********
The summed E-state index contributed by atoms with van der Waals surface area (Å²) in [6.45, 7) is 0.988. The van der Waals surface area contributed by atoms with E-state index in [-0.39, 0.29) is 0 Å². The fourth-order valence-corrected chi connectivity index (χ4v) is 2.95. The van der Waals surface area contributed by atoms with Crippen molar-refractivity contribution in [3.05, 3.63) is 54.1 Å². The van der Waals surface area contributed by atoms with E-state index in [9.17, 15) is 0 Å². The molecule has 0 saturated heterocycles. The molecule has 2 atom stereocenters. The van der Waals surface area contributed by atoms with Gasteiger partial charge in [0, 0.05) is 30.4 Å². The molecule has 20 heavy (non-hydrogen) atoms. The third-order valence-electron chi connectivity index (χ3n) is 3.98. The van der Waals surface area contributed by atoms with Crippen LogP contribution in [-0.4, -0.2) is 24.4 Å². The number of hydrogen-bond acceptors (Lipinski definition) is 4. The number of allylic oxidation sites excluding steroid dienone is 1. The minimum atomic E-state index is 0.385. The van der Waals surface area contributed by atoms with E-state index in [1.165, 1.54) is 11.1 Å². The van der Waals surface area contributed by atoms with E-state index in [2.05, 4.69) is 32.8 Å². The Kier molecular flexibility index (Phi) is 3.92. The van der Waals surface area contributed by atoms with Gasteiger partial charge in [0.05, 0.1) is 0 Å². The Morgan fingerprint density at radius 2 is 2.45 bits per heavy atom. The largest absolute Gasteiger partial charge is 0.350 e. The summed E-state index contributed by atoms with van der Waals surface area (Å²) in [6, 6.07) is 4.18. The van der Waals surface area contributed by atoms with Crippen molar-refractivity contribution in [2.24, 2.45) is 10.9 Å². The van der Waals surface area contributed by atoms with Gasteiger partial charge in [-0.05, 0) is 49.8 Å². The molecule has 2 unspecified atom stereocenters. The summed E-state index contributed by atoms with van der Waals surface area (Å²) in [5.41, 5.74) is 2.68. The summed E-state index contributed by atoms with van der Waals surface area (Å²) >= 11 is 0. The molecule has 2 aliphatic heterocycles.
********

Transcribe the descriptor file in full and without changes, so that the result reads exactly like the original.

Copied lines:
The summed E-state index contributed by atoms with van der Waals surface area (Å²) in [6.45, 7) is 0.988. The van der Waals surface area contributed by atoms with E-state index in [-0.39, 0.29) is 0 Å². The fourth-order valence-corrected chi connectivity index (χ4v) is 2.95. The van der Waals surface area contributed by atoms with Crippen molar-refractivity contribution in [3.05, 3.63) is 54.1 Å². The van der Waals surface area contributed by atoms with E-state index in [9.17, 15) is 0 Å². The molecule has 0 saturated heterocycles. The molecule has 2 atom stereocenters. The van der Waals surface area contributed by atoms with Gasteiger partial charge in [0, 0.05) is 30.4 Å². The molecule has 20 heavy (non-hydrogen) atoms. The third-order valence-electron chi connectivity index (χ3n) is 3.98. The van der Waals surface area contributed by atoms with Crippen LogP contribution in [-0.4, -0.2) is 24.4 Å². The number of hydrogen-bond acceptors (Lipinski definition) is 4. The number of allylic oxidation sites excluding steroid dienone is 1. The minimum atomic E-state index is 0.385. The van der Waals surface area contributed by atoms with E-state index in [1.165, 1.54) is 11.1 Å². The van der Waals surface area contributed by atoms with E-state index in [2.05, 4.69) is 32.8 Å². The Kier molecular flexibility index (Phi) is 3.92. The van der Waals surface area contributed by atoms with Gasteiger partial charge in [0.05, 0.1) is 0 Å². The Morgan fingerprint density at radius 2 is 2.45 bits per heavy atom. The largest absolute Gasteiger partial charge is 0.350 e. The summed E-state index contributed by atoms with van der Waals surface area (Å²) in [6, 6.07) is 4.18. The van der Waals surface area contributed by atoms with Crippen molar-refractivity contribution in [2.24, 2.45) is 10.9 Å². The van der Waals surface area contributed by atoms with Gasteiger partial charge in [-0.05, 0) is 49.8 Å². The molecule has 2 unspecified atom stereocenters. The summed E-state index contributed by atoms with van der Waals surface area (Å²) in [5.41, 5.74) is 2.68. The summed E-state index contributed by atoms with van der Waals surface area (Å²) >= 11 is 0. The molecule has 2 aliphatic heterocycles.